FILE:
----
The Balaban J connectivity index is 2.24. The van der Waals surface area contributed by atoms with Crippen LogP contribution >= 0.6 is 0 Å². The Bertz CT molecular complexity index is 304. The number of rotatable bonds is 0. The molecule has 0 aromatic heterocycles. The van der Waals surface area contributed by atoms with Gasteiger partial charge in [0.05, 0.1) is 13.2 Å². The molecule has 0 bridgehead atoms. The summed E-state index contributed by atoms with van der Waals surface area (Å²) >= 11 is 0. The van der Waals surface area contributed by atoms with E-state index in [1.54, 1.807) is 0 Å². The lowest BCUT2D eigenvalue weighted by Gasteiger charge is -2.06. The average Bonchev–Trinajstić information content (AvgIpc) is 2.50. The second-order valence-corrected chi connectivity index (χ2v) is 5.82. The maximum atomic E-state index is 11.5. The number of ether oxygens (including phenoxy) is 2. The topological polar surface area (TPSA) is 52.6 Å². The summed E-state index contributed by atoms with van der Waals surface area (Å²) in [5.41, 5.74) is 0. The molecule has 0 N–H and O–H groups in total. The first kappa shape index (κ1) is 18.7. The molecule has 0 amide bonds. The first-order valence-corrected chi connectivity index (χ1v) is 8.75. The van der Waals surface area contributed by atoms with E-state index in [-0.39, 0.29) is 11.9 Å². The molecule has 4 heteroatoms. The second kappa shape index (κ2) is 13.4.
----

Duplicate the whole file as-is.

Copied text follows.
The Balaban J connectivity index is 2.24. The van der Waals surface area contributed by atoms with Crippen LogP contribution >= 0.6 is 0 Å². The Bertz CT molecular complexity index is 304. The number of rotatable bonds is 0. The molecule has 0 aromatic heterocycles. The van der Waals surface area contributed by atoms with Gasteiger partial charge in [0.05, 0.1) is 13.2 Å². The molecule has 0 bridgehead atoms. The summed E-state index contributed by atoms with van der Waals surface area (Å²) >= 11 is 0. The van der Waals surface area contributed by atoms with E-state index in [1.54, 1.807) is 0 Å². The lowest BCUT2D eigenvalue weighted by Gasteiger charge is -2.06. The average Bonchev–Trinajstić information content (AvgIpc) is 2.50. The second-order valence-corrected chi connectivity index (χ2v) is 5.82. The maximum atomic E-state index is 11.5. The number of ether oxygens (including phenoxy) is 2. The topological polar surface area (TPSA) is 52.6 Å². The summed E-state index contributed by atoms with van der Waals surface area (Å²) in [5.41, 5.74) is 0. The molecule has 0 N–H and O–H groups in total. The first kappa shape index (κ1) is 18.7. The molecule has 0 amide bonds. The first-order valence-corrected chi connectivity index (χ1v) is 8.75. The van der Waals surface area contributed by atoms with E-state index in [-0.39, 0.29) is 11.9 Å². The molecule has 4 heteroatoms. The second kappa shape index (κ2) is 13.4.